Roller Coasters and your spine: Sit back and enjoy the ride. No seriously, sit back.

Roller Coasters and your spine: Sit back and enjoy the ride. No seriously, sit back.

How interesting that we use the word ‘back’ in that sentence. It’s become an expression, but there is significant meaning behind it.

The truth is that most visits to the amusement park are full of thrills, fun and are statistically quite safe. However, some amusement park rides, and especially roller coasters, are a significant cause of neck and spine injuries. While these injuries don’t make the nightly news, they can slow you down.


How do they cause injury?

Roller coaster technology has come a long way – and now come loaded with massive drops, rapid acceleration, spins, loops and other bone-tingling chills.  Speaking of bones, the sudden jerks and rapid increases in speed/deceleration can be hard on the lower back and neck, causing muscle and bone trauma, as well as damaging ligaments and soft tissue. But they are fun, aren’t they?


How to avoid injury from riding roller coasters

First, remember that take-offs are optional, and landings are mandatory – so if the park suggests any conditions you have that should mean you shouldn’t ride, listen to them. Common conditions include pregnancy, heart problems, and existing back or neck problems.  But if you’re clear for take-off, be sure to stretch and go through some back-strengthening exercises ahead of time. Stretching also helps loosen tight muscles and reduce the risk of muscle spasms.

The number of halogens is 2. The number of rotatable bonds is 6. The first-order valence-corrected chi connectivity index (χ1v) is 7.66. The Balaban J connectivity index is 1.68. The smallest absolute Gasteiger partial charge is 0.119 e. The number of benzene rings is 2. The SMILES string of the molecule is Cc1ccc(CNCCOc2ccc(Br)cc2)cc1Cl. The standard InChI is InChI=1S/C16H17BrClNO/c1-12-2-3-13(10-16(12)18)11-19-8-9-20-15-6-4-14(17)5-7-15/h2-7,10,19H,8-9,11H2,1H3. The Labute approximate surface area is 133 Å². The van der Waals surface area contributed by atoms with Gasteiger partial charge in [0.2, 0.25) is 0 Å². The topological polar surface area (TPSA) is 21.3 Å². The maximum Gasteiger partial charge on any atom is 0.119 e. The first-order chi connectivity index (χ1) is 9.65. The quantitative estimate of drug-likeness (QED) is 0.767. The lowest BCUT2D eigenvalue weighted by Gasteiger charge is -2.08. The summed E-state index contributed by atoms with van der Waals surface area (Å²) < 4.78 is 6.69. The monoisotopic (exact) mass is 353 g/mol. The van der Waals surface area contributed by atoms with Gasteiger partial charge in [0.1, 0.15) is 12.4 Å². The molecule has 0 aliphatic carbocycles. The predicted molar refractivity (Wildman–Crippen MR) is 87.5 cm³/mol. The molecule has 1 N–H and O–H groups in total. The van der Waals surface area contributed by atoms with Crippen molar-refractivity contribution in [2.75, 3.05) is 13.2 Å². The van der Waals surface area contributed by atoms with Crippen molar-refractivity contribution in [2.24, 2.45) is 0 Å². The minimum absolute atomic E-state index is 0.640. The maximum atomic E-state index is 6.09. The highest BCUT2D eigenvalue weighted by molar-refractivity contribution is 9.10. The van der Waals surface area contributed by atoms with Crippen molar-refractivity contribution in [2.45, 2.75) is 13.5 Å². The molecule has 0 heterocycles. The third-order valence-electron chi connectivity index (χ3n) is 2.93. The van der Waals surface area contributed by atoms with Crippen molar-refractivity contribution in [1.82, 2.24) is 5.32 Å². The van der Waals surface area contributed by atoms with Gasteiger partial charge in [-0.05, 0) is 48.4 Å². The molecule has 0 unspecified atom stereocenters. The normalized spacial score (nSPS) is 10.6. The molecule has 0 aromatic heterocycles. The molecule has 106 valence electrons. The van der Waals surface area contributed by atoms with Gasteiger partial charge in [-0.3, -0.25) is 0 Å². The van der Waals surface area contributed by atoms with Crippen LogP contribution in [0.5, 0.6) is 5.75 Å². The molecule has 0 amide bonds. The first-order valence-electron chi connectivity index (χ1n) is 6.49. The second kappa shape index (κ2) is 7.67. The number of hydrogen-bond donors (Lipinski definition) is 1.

• Drink plenty of fluids – getting one ride in a dehydrated state will not help your body avoid injury, yet is easily done as you walk miles on a sunny day.
  • Take advantage of the seat try-out – if there’s a sample seat, make sure you try it to see how comfortable and how it fits – particularly if you’re taller or shorter than the average rider.
  • Take hold – most roller coasters have bars, braces, or headrests – use them. Also follow the instructions given, including those given both verbally before the ride and any written directions on the interior of the ride.


Sit back and enjoy the ride -we mean it, so we’ll repeat – sit back and enjoy the ride. Leaning forward means that when you go through the twists and rotations of the ride, you’re putting additional pressure on the back side of your disc – this can lead to serious back conditions such as a herniated disc.



Over the counter, anti-inflammatory medicine or cold packs (remember, never put ice directly on the skin) can often help provide relief for pain and swelling in the short-term. However, should you feel your neck or back continuing to ache, you may need to get professional advice.

All of us at Coastal Orthopedics want everyone to have a fun, safe and thrilling day when you and your family head out to an amusement park. Taking some simple precautions, drinking plenty of fluids and following the directions at the park is a wonderful way to stay safe and have fun! Call us today if your experiencing any pain after amusement park rides.

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